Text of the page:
Home to nearly 3,000 marine species the Galapagos Islands encompass a truly unique ocean environment, hosting humpback whales, sea turtles, manta rays, and a 2016 National Geographic Pristine Seas study found that the northern area of the Galapagos, around the small islands of Darwin and Wolf, was home to the largest shark biomass in the world. The Ecuadorian government announced the creation of a new 15,000-square-mile marine sanctuary — an expansion of the “no-take” zone of the Galapagos Marine Reserve — to protect the area surrounding Darwin and Wolf in March 2016.

Unfortunately and despite sharp declines, illegal fishing is still a problem given the Reserve’s abundant marine life. Most of these commercial fishing infractions take place at the borders of the reserve, which requires trips as long as 575 miles to Darwin and Wolf from Santa Cruz and last as many as five days. WildAid together with Galapagos National Park has developed a plan to reduce patrol distances and decrease operating costs for the park by more than $2.4 million annually, all while providing greater coverage for the reserve and investing in a new patrol fleet for the park.

A crucial part of this project is the construction of a new ranger station at Pinta Island, which is inside the Darwin and Wolf and will allow rangers to quickly intercept illegal fishing infractions at the Darwin and Wolf Marine Sanctuary. You can help us achieve this goal and protect sharks and other marine species in the Galapagos.

A canine unit to prevent invasive species in Galapagos

Invasive species pose one of the greatest threats to the conservation of the Galapagos Islands. That’s why WildAid helped the Galapagos Biosecurity Agency form a specialized canine unit to protect these unique islands from illegal products that may contain invasive species.

Last year, we selected and trained one dog, Rex, and three handlers, and built kennels and offices for the unit. Rex spent three months training in the identification of nine odors prohibited from entering the Galapagos, but commonly found on passengers attempting to smuggle them onto the islands. Their handlers were selected using a variety of personality and aptitude tests, and trained on canine care and handling.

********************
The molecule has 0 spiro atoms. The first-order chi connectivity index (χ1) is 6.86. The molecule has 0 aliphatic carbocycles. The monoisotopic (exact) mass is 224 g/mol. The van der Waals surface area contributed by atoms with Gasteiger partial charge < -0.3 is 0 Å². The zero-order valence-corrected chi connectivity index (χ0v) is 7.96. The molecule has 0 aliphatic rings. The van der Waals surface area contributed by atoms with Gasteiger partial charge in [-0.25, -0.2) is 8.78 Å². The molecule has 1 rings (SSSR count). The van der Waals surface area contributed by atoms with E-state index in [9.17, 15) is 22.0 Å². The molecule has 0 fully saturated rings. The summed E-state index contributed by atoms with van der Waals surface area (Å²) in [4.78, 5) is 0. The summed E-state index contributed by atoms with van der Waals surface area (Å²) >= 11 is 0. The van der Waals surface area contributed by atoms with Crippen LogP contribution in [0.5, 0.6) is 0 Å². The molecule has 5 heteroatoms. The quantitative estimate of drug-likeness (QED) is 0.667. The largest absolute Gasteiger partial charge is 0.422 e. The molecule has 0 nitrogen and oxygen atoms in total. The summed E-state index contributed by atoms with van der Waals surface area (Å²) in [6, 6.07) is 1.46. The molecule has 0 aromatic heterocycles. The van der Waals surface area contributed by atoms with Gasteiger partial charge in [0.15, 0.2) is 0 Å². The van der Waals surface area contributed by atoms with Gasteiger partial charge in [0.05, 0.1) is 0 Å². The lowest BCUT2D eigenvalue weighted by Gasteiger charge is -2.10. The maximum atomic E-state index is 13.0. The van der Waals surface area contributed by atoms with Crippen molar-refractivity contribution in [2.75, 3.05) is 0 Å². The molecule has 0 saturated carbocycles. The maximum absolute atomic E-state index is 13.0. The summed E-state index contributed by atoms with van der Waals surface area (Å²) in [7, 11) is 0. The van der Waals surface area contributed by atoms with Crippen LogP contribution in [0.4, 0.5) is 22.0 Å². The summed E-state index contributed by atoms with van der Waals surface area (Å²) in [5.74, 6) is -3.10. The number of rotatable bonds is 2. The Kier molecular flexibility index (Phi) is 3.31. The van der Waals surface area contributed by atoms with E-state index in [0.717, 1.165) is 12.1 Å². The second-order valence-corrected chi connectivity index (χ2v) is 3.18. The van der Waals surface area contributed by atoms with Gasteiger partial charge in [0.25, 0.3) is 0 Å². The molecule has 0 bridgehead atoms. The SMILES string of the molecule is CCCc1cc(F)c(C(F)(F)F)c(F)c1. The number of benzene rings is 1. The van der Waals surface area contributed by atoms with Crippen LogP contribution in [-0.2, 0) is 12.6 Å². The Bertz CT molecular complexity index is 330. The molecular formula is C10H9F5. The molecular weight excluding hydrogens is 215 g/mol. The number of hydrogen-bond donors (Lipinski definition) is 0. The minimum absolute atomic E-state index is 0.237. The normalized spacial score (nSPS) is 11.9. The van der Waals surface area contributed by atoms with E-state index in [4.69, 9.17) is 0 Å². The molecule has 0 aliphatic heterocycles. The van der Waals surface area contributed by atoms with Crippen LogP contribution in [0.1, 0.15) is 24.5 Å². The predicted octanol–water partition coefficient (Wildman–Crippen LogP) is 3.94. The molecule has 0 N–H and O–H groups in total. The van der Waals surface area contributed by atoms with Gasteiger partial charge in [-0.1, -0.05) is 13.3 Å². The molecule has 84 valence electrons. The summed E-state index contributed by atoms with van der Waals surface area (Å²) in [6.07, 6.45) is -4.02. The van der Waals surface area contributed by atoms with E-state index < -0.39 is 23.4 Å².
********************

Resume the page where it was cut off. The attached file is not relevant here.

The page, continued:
The canine unit is a versatile and low-cost method to prevent the entry of invasive species on the islands. You can help us grow this unit with the addition of a new dog and specialized training to protect Galapagos ports.

Manta and Whale Shark Research in Lamakera, Indonesia

Lamakera village was one of the world’s top manta hunting site– previously landing over 1,000 mantas in a single season. In 2014, this small fishing village and all of Indonesia was declared a manta sanctuary. Together with WildAid, Misool Foundation has been working in Lamakera for the past three years to help manta fishermen find alternative livelihoods to ensure the success of the new sanctuary.

Since then, 80% of the former manta fishers have been trained as manta researchers, enforcement officials or in new sustainable fisheries. The new research program has helped educate the community on the benefits of mantas, whale sharks and other marine animals for the ocean and as a draw for ecotourism. We are currently building a research center and photographing and tagging these animals to identify them and track their migratory patterns to ensure their protection across the entire route.

You can help us in this crucial work with funding for additional equipment and training for new researchers and community rangers.

Rescue humpback whales snared by fishing gear in Ecuador

Every summer, humpback whales travel thousands of miles to mate and birth their calves near Isla de la Plata. Due to its productive waters and abundance of commercial fish species, it is also the site of rampant illegal fishing. The numerous illegal gill nets and longlines set by poachers can tangle and drown the whales.